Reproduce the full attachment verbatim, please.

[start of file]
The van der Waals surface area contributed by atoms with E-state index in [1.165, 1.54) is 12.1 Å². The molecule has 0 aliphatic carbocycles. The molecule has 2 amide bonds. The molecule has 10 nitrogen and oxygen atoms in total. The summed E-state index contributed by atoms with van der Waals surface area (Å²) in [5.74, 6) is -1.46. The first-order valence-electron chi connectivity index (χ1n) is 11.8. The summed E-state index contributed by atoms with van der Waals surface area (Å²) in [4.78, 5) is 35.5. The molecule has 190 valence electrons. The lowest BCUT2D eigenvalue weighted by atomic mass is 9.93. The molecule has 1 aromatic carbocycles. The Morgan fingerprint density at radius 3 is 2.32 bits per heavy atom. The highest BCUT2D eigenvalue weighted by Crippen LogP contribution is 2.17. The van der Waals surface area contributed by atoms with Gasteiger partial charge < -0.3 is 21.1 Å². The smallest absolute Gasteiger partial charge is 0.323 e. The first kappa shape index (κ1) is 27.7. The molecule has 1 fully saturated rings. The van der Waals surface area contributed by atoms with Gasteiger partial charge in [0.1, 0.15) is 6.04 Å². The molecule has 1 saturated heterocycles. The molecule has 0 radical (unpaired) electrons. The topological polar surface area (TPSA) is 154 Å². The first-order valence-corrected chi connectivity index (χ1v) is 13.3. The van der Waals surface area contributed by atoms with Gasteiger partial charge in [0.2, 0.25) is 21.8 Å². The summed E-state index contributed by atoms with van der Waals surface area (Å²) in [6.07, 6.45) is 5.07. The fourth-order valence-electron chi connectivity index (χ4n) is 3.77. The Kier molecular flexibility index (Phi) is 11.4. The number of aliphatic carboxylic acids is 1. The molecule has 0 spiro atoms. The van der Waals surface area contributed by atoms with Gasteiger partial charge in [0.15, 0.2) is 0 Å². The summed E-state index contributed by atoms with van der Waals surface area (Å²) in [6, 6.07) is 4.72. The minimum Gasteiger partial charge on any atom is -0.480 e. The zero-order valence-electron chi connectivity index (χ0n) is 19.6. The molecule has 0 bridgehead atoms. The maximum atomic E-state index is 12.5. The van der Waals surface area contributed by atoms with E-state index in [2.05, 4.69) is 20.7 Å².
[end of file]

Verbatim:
The van der Waals surface area contributed by atoms with E-state index in [1.165, 1.54) is 12.1 Å². The molecule has 0 aliphatic carbocycles. The molecule has 2 amide bonds. The molecule has 10 nitrogen and oxygen atoms in total. The summed E-state index contributed by atoms with van der Waals surface area (Å²) in [5.74, 6) is -1.46. The first-order valence-electron chi connectivity index (χ1n) is 11.8. The summed E-state index contributed by atoms with van der Waals surface area (Å²) in [4.78, 5) is 35.5. The molecule has 190 valence electrons. The lowest BCUT2D eigenvalue weighted by atomic mass is 9.93. The molecule has 1 aromatic carbocycles. The Morgan fingerprint density at radius 3 is 2.32 bits per heavy atom. The highest BCUT2D eigenvalue weighted by Crippen LogP contribution is 2.17. The van der Waals surface area contributed by atoms with Gasteiger partial charge < -0.3 is 21.1 Å². The smallest absolute Gasteiger partial charge is 0.323 e. The first kappa shape index (κ1) is 27.7. The molecule has 1 fully saturated rings. The van der Waals surface area contributed by atoms with Gasteiger partial charge in [0.1, 0.15) is 6.04 Å². The molecule has 1 saturated heterocycles. The molecule has 0 radical (unpaired) electrons. The topological polar surface area (TPSA) is 154 Å². The first-order valence-corrected chi connectivity index (χ1v) is 13.3. The van der Waals surface area contributed by atoms with Gasteiger partial charge in [0.2, 0.25) is 21.8 Å². The summed E-state index contributed by atoms with van der Waals surface area (Å²) in [6.07, 6.45) is 5.07. The fourth-order valence-electron chi connectivity index (χ4n) is 3.77. The Kier molecular flexibility index (Phi) is 11.4. The number of aliphatic carboxylic acids is 1. The molecule has 0 spiro atoms. The van der Waals surface area contributed by atoms with Gasteiger partial charge in [0.15, 0.2) is 0 Å². The summed E-state index contributed by atoms with van der Waals surface area (Å²) in [6, 6.07) is 4.72. The minimum Gasteiger partial charge on any atom is -0.480 e. The zero-order valence-electron chi connectivity index (χ0n) is 19.6. The molecule has 0 bridgehead atoms. The maximum atomic E-state index is 12.5. The van der Waals surface area contributed by atoms with E-state index in [2.05, 4.69) is 20.7 Å².